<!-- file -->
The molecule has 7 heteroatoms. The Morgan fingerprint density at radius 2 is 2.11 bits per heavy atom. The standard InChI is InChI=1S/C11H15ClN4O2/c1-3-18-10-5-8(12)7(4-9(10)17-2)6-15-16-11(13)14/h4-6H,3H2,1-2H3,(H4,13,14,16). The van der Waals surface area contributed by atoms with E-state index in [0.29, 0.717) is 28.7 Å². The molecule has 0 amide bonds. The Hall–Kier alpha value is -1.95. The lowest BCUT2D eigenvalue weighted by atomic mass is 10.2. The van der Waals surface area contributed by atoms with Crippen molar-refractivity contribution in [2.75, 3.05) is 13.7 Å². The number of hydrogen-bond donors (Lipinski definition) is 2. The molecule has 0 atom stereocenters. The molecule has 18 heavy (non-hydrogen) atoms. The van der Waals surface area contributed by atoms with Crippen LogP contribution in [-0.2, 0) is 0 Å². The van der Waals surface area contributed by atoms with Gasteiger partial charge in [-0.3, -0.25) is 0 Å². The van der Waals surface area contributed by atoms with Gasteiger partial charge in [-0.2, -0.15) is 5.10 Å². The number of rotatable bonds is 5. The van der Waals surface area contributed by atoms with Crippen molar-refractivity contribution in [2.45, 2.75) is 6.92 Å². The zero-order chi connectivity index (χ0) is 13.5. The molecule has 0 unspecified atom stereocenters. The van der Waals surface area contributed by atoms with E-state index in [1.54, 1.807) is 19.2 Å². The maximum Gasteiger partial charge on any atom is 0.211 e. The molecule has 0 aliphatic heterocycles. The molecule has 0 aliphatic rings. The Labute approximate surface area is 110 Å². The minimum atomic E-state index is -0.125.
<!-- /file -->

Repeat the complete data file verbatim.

The molecule has 7 heteroatoms. The Morgan fingerprint density at radius 2 is 2.11 bits per heavy atom. The standard InChI is InChI=1S/C11H15ClN4O2/c1-3-18-10-5-8(12)7(4-9(10)17-2)6-15-16-11(13)14/h4-6H,3H2,1-2H3,(H4,13,14,16). The van der Waals surface area contributed by atoms with E-state index in [0.29, 0.717) is 28.7 Å². The molecule has 0 amide bonds. The Hall–Kier alpha value is -1.95. The lowest BCUT2D eigenvalue weighted by atomic mass is 10.2. The van der Waals surface area contributed by atoms with Crippen molar-refractivity contribution in [2.75, 3.05) is 13.7 Å². The number of hydrogen-bond donors (Lipinski definition) is 2. The molecule has 0 atom stereocenters. The molecule has 18 heavy (non-hydrogen) atoms. The van der Waals surface area contributed by atoms with Crippen LogP contribution in [-0.2, 0) is 0 Å². The van der Waals surface area contributed by atoms with Gasteiger partial charge in [-0.3, -0.25) is 0 Å². The van der Waals surface area contributed by atoms with Gasteiger partial charge in [-0.2, -0.15) is 5.10 Å². The number of rotatable bonds is 5. The van der Waals surface area contributed by atoms with Crippen molar-refractivity contribution in [2.45, 2.75) is 6.92 Å². The zero-order chi connectivity index (χ0) is 13.5. The molecule has 0 unspecified atom stereocenters. The van der Waals surface area contributed by atoms with E-state index in [1.54, 1.807) is 19.2 Å². The maximum Gasteiger partial charge on any atom is 0.211 e. The molecule has 0 aliphatic heterocycles. The molecule has 0 aliphatic rings. The Labute approximate surface area is 110 Å². The minimum atomic E-state index is -0.125.